“This is so typical of this whole campaign,” Libman said. “All of the allegations, ridiculous comments…”

Orchard asked if the Olymbec land is under reserve, and if it is required for the extension.

“A piece of land owned by Olymbec has been reserved by the City of Montreal, but it doesn’t affect what I do…” Libman said.

“Would you have to recuse yourself from that debate?” Orchard asked.

“To be perfectly transparent, just to avoid any perceived conflict, perhaps I would, but it’s not even necessary, I’ve spoken with ministry officials about that,” Libman said.

Last week, Libman told The Suburban that while he is registered as a lobbyist, “I have no choice —every architect and urban planner that meets with city officials has to do that.”

At another debate at the Or Hahayim Synagogue Brownstein raised the issue of remerger as a “possible” threat. “The threat is not imminent,” he said, “But there have been Mayors who have told me that they’ve heard discussions of the possibility. I wouldn’t want to say more because I don’t want it to happen. I heard it at the municipal level. Certain people at the municipal level would like that to happen.” Brownstein declined to reveal further details.

Libman said Brownstein’s contention is a “scare tactic. “I have tried over and over again to bring issues to the fore that affect Côte St. Luc residents going forward regarding taxation, urban planning challenges, infrastructure and roads, transparency and creative programs for our city and he hasn’t advanced a single idea,” the candidate said. “All he does is try to spin the 15-year-old demerger tale and shy away from the real issues.”

Watch the debate here.

CSL election battle intensifies over 2004 demerger vote

Leave a comment

The Côte St. Luc election race just heated up greatly, all over the position of some current incumbents during the lead-up to the 2004 demerger referendum.

The demergers of municipalities whose residents voted to do so took effect Jan. 1, 2006.

As The Suburban reported last week, CSL mayoral candidate Robert Libman criticized incumbent Mayor Mitchell Brownstein for, during the latter’s campaign, denouncing Libman for his stance on the mergers. Libman said last week he did not oppose demergers per se, but the Charest government’s Bill 9, “which would have stripped us of clout and political power and forced us into a ‘taxation without representation’ straitjacket.’” The law was since changed. Brownstein countered that Bill 9 gave Côte St. Luc and others the opportunity to demerge.

Libman also contended that incumbents Dida Berku, Mike Cohen and Allan Levine supported Côte St. Luc remaining in the megacity. Brownstein replied that Cohen and Levine voted for demerger.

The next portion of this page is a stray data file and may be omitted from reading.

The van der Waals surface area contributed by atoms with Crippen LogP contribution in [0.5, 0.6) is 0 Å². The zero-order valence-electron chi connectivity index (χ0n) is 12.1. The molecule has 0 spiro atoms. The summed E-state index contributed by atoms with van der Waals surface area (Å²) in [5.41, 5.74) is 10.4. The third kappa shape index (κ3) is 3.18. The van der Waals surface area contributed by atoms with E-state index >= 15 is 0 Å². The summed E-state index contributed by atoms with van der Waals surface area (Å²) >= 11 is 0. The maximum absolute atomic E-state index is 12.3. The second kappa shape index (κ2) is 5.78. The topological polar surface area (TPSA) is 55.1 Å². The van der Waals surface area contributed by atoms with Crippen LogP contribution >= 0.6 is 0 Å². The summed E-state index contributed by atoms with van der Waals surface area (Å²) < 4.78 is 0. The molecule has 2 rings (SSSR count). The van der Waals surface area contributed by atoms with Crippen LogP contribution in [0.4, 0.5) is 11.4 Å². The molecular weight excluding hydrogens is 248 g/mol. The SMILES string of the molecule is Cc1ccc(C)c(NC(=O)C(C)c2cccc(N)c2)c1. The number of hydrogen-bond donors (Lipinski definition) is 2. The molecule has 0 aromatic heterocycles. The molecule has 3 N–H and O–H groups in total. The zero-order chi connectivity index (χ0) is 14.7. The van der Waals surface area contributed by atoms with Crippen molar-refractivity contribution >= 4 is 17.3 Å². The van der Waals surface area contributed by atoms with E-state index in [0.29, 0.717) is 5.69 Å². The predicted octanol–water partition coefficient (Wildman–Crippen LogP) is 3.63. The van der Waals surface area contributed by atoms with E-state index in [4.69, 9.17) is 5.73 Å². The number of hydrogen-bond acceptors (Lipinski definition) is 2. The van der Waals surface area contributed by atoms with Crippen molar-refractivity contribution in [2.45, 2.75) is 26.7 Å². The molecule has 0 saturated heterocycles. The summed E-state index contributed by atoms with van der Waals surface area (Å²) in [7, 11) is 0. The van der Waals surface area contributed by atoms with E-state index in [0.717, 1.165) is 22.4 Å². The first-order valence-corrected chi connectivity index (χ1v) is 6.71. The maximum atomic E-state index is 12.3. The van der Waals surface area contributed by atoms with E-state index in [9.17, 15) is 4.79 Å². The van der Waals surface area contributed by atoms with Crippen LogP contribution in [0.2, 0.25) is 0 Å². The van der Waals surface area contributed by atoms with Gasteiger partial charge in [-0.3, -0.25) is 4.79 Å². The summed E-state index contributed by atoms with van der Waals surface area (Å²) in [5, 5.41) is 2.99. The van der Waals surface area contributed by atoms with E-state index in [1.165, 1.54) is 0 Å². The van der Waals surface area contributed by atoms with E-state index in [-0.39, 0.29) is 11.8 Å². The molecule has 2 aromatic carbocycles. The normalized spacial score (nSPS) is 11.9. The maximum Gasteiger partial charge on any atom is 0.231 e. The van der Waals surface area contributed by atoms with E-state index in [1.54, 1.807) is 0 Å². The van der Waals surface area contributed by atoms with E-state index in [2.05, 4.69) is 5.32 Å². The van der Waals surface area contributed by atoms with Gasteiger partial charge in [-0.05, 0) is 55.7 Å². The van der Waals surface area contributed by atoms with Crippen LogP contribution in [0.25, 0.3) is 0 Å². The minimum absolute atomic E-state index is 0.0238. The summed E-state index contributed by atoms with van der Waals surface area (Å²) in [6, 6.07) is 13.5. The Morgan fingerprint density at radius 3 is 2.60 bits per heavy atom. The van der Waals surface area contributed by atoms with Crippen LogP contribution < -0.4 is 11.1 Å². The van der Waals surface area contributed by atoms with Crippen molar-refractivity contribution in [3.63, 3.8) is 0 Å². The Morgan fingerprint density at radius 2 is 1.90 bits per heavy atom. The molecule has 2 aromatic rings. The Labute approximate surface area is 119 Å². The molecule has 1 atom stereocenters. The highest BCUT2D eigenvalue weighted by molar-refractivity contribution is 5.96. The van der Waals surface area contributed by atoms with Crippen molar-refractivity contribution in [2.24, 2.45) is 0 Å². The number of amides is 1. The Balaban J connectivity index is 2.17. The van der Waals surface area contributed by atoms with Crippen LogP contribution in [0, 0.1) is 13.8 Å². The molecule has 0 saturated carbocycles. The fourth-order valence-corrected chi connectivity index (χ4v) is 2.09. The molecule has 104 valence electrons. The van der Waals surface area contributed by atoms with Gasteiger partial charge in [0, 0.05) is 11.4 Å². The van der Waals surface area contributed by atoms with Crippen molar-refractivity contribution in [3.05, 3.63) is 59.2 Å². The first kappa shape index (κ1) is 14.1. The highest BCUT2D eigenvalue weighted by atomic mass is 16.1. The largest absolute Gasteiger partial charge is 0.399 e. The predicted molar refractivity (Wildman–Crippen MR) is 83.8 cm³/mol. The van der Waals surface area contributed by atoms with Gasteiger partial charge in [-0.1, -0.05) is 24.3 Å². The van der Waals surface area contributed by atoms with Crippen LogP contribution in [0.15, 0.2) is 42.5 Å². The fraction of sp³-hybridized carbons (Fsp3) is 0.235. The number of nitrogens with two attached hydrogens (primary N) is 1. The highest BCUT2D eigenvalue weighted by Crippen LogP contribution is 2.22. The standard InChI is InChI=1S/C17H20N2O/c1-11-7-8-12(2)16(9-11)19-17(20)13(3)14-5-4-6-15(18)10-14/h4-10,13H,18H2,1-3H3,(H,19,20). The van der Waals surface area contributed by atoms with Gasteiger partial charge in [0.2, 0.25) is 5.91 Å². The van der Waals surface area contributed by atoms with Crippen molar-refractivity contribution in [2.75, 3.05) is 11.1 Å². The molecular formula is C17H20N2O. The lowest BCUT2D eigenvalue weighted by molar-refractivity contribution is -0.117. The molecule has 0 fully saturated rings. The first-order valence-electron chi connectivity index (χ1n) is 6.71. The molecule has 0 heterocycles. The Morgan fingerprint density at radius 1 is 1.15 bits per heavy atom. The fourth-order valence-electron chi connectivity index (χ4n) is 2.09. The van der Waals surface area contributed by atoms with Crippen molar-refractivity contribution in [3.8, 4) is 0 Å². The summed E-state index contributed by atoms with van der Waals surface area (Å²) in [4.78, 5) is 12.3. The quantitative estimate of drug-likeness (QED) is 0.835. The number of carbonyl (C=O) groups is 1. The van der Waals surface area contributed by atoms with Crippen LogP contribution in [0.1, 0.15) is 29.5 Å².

Berku says she was majority leader in the megacity, but still signed the register, enabling people to vote in the 2004 referendum. Cohen told us that he worked as a communications consultant for the Côte St. Luc-Hampstead-Montreal West borough, and remained neutral. He signed the register and voted in the referendum.

Levine said he signed the register, opposed the stripping of powers from the demerged cities, and “personally supported demergers,” saying it benefits services for residents, such as Emergency Medical Services, in the current City of Côte St. Luc.

That’s where we were last week. But this story has taken on a couple of new twists.

•••

Last Wednesday morning, Libman sent The Suburban a 2004 flyer counselling a vote against demerging, which he said was circulated a week before that year’s demerger referendum.

In it, there’s a picture of then-former councillor Allan Levine, and the following quote: “I believe that a unified City of Montreal is the best way to solve the Cavendish extension issue, the preservation of Meadowbrook Golf Course and the protection of our Emergency Medical Services. That’s why I am voting NO.”

We contacted Levine and sent him a copy of the 2004 flyer. In one of a series of replies, he described it as a “cut and paste that I never saw nor wrote!”

In a second reply, Levine said that the reference in the flyer to EMS “is totally absurd as the City of Montreal uses their fire department [as first responders], which would have killed EMS.

“I knew it then and EMS is my passion, as is Meadowbrook We as a demerged city fought and won to preserve EMS. And this is a major reason why demerger was so wonderful for Côte St. Luc. Also, I never favoured a direct Cavendish-Cavendish link so the claim on Cavendish is ridiculous! Finally, as a demerged city, we have been able to preserve Meadowbrook.

“So the flyer was obviously not my quotes!…We had this discussion 16 years ago and a few times since and my reply was and remains, always the same. Never authorized and never said! What I do say is that ‘demerger was the best thing to happen to Côte St. Luc.’”

We then contacted Libman for his reply to Levine’s response. The mayoral candidate sent us the entire flyer, which includes quotes from several Côte St. Luc, Hampstead and Montreal West residents.

“I don’t do ‘cut and paste’ jobs, or fake endorsements. I found [the flyer] in a demerger document from 2004,” Libman told The Suburban. “A lot of people were very concerned about Bill 9, as [Levine] obviously was, because he cares about his community.”